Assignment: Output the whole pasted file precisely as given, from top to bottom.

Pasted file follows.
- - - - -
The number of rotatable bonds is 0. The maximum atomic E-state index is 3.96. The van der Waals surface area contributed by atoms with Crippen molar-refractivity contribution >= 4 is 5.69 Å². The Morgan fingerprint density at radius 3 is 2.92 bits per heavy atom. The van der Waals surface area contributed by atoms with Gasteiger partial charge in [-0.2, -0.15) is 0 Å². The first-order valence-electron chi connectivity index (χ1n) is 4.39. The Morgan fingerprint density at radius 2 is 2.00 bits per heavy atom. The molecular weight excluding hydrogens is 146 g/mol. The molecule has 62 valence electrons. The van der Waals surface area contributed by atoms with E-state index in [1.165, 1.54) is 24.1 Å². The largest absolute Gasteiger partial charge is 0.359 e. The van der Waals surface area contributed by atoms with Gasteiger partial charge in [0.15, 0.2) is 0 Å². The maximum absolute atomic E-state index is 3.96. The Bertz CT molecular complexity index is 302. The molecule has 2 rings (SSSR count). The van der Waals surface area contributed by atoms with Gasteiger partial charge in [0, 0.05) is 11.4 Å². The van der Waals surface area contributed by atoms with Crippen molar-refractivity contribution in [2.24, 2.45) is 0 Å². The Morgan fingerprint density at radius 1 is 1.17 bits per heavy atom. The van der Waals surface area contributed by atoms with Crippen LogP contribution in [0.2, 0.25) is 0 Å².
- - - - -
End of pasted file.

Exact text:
The number of rotatable bonds is 0. The maximum atomic E-state index is 3.96. The van der Waals surface area contributed by atoms with Crippen molar-refractivity contribution >= 4 is 5.69 Å². The Morgan fingerprint density at radius 3 is 2.92 bits per heavy atom. The van der Waals surface area contributed by atoms with Gasteiger partial charge in [-0.2, -0.15) is 0 Å². The first-order valence-electron chi connectivity index (χ1n) is 4.39. The Morgan fingerprint density at radius 2 is 2.00 bits per heavy atom. The molecular weight excluding hydrogens is 146 g/mol. The molecule has 62 valence electrons. The van der Waals surface area contributed by atoms with E-state index in [1.165, 1.54) is 24.1 Å². The largest absolute Gasteiger partial charge is 0.359 e. The van der Waals surface area contributed by atoms with Gasteiger partial charge in [0.15, 0.2) is 0 Å². The maximum absolute atomic E-state index is 3.96. The Bertz CT molecular complexity index is 302. The molecule has 2 rings (SSSR count). The van der Waals surface area contributed by atoms with Gasteiger partial charge in [0, 0.05) is 11.4 Å². The van der Waals surface area contributed by atoms with Crippen molar-refractivity contribution in [2.24, 2.45) is 0 Å². The Morgan fingerprint density at radius 1 is 1.17 bits per heavy atom. The van der Waals surface area contributed by atoms with Crippen LogP contribution in [0.2, 0.25) is 0 Å².